Typhoon Washi brought torrents of water, mud and logs crashing into homes along rivers and coastal areas, killing over 1,000 people. Most of the casualties were from the cities of Cagayan de Oro and Iligan. Many residents are still missing. In order to reduce the risk of disease, local authorities are having to bury hundreds of bodies yet to be claimed by families. Tags with identifying features are being placed on the body bags for possible future identification.
Now concern is focusing on the survivors of the disaster. Over 275,000 people are believed to be homeless. Nearly 44,000 of these have been placed in evacuation shelters, set up in schools, churches and other public buildings. However, the centres are extremely crowded and some Filipinos are already saying they wish to leave and return to their destroyed or damaged homes. Aid agencies have begun appealing for money to ease the situation of overcrowding and provide temporary shelters for some of the homeless.
The acting United Nations (UN) humanitarian coordinator, Soe Nyunt, visited the affected region and raised concerns about “poor water, sanitation and hygiene conditions”. Unless access to sanitation and clean water can be provided quickly, the UN’s coordinator feared there could soon be outbreaks of disease. Reuters reported Soe Nyunt as saying that any health threats would “compound the hardships of the people already weakened by hunger and grief from loss of family and friends”. The UN has appealed for an additional 28.6 million dollars to help the victims of the typhoon.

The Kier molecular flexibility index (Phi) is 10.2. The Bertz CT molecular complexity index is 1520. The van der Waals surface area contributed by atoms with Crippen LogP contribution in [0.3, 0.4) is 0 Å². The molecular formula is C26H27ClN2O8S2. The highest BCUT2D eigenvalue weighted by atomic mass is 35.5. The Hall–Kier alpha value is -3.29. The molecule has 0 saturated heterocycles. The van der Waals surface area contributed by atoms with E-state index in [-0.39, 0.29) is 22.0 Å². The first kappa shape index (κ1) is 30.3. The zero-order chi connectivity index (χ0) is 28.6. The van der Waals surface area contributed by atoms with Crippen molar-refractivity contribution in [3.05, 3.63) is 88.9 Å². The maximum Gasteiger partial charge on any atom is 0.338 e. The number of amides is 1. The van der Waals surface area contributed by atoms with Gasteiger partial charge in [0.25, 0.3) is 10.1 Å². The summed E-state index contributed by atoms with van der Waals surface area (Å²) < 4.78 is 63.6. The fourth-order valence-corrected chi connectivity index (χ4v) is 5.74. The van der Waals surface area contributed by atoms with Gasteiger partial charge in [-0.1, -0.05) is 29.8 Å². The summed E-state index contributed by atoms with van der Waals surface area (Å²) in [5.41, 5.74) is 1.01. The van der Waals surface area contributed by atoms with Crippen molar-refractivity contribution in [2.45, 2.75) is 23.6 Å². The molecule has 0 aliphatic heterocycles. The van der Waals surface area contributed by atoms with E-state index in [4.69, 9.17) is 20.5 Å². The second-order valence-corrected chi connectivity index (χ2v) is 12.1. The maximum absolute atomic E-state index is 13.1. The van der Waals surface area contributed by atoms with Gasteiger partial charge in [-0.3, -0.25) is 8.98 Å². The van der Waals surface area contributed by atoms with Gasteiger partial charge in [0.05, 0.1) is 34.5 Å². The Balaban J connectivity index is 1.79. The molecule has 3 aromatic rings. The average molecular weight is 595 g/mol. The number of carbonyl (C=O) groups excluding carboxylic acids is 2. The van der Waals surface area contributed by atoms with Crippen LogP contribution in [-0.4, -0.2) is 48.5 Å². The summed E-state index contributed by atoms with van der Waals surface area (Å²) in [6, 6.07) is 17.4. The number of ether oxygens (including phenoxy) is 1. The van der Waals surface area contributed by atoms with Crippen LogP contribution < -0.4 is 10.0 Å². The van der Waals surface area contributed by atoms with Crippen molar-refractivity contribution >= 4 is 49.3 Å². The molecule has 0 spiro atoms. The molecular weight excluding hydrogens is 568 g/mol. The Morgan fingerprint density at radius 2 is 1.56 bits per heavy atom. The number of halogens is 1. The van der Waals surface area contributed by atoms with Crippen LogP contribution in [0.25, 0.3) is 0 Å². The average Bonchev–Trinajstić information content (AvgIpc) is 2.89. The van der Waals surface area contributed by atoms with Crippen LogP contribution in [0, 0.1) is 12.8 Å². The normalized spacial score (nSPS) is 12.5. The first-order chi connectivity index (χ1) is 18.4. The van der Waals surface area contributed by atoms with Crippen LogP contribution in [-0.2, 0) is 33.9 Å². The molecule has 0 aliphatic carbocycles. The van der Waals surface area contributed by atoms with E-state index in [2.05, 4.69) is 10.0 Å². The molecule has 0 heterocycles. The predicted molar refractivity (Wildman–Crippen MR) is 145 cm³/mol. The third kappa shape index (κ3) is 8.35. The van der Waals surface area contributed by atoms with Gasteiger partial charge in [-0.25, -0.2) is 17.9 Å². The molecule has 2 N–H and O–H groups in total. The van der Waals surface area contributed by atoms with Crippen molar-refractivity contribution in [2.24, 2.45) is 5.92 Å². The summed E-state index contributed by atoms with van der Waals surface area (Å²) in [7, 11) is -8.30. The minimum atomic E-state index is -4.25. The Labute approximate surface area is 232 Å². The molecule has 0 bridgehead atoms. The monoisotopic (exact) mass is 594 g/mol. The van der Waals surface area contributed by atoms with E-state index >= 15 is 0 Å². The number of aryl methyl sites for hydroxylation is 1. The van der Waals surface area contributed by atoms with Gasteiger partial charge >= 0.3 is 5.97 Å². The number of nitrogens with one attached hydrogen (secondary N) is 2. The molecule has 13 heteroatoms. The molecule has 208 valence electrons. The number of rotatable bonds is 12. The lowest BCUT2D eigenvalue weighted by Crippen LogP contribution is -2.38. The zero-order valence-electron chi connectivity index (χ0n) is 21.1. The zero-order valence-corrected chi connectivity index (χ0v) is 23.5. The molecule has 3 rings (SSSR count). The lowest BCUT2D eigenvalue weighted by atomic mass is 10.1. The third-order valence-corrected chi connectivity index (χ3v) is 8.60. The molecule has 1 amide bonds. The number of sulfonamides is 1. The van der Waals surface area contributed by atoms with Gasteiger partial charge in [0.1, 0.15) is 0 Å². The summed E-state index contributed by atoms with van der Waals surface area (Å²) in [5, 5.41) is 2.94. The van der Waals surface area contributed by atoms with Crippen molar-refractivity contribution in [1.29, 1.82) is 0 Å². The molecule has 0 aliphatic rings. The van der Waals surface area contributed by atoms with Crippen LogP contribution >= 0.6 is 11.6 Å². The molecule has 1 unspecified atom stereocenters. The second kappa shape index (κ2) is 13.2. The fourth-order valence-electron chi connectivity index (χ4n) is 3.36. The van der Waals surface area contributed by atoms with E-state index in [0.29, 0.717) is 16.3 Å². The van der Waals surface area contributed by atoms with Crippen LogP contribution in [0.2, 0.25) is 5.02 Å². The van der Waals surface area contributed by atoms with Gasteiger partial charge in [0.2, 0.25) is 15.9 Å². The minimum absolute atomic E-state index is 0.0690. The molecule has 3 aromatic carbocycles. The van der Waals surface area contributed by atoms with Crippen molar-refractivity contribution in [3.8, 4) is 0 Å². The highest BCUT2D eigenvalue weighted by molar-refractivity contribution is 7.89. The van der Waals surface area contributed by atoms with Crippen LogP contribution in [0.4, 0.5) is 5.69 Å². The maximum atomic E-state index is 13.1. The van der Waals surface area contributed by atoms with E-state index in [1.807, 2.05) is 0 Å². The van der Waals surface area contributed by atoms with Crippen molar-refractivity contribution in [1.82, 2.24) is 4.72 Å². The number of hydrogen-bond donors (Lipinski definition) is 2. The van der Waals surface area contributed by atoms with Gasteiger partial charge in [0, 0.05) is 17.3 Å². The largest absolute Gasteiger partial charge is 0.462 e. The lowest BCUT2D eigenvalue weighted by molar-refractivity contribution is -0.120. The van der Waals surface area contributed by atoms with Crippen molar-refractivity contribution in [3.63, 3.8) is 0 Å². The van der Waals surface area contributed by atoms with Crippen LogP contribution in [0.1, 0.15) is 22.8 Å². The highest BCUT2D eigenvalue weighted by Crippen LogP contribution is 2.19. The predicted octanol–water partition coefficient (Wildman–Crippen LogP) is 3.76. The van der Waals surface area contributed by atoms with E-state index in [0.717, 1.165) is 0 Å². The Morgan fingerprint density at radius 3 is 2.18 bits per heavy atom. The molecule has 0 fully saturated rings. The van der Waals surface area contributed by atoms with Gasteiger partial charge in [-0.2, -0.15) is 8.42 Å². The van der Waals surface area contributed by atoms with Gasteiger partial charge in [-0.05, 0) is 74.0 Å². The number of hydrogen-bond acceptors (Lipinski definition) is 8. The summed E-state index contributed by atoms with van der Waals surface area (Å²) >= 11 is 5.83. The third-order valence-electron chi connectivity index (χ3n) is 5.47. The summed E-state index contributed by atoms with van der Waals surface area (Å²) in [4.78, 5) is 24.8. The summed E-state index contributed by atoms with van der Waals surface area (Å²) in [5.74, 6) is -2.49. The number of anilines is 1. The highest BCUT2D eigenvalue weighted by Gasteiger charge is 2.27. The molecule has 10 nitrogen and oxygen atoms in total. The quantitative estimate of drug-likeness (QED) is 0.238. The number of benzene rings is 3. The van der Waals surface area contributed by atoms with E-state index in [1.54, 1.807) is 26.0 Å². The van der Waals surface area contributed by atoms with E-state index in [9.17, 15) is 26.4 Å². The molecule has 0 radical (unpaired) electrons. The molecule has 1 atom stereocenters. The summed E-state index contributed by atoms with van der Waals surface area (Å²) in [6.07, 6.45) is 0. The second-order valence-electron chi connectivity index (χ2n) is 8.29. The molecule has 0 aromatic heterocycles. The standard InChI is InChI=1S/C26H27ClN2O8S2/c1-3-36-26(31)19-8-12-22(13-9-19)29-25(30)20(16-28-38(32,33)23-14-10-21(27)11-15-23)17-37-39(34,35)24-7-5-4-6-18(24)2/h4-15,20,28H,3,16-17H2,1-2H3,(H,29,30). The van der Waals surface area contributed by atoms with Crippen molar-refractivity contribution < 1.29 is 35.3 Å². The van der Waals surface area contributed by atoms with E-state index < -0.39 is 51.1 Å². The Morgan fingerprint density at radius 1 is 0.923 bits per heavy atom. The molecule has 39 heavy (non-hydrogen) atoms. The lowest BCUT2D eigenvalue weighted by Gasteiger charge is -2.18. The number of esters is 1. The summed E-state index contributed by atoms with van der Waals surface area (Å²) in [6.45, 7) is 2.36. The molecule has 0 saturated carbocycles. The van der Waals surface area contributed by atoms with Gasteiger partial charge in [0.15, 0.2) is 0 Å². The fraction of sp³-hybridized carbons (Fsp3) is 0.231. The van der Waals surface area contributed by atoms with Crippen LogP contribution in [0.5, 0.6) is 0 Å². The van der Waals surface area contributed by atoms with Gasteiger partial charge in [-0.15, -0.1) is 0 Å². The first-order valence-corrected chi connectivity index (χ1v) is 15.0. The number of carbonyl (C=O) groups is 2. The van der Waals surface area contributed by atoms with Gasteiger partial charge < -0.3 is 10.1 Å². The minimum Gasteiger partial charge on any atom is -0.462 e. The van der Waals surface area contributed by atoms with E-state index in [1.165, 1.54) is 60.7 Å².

According to a weather bureau official who spoke to Reuters, Typhoon Washi brought over 180mm of rain in a 24-hour period, when the average for northern Mindanao is 113mm across the whole of December. The damage to the cities of Cagayan de Oro and Iligan is extensive. Whole areas have been flattened and key infrastructure has been damaged or destroyed. The government has promised 1.14 million dollars to begin rebuilding in the two cities. The president, Benigno Aquino, also declared a state of national calamity and said a further 22.79 million dollars would be raised in calamity funds and soft loans from agencies such as the World Bank.
In the meantime, locals are doing their best to survive each day in crowded and unsanitary conditions. With the complete destruction of many houses, families are resigned to spending Christmas and the New Year in public shelters. Given the scale of the damage, some also realise that reconstruction will take many, many months. One man in an evacuation shelter told Reuters that he might possibly be at the centre “until Christmas 2013”.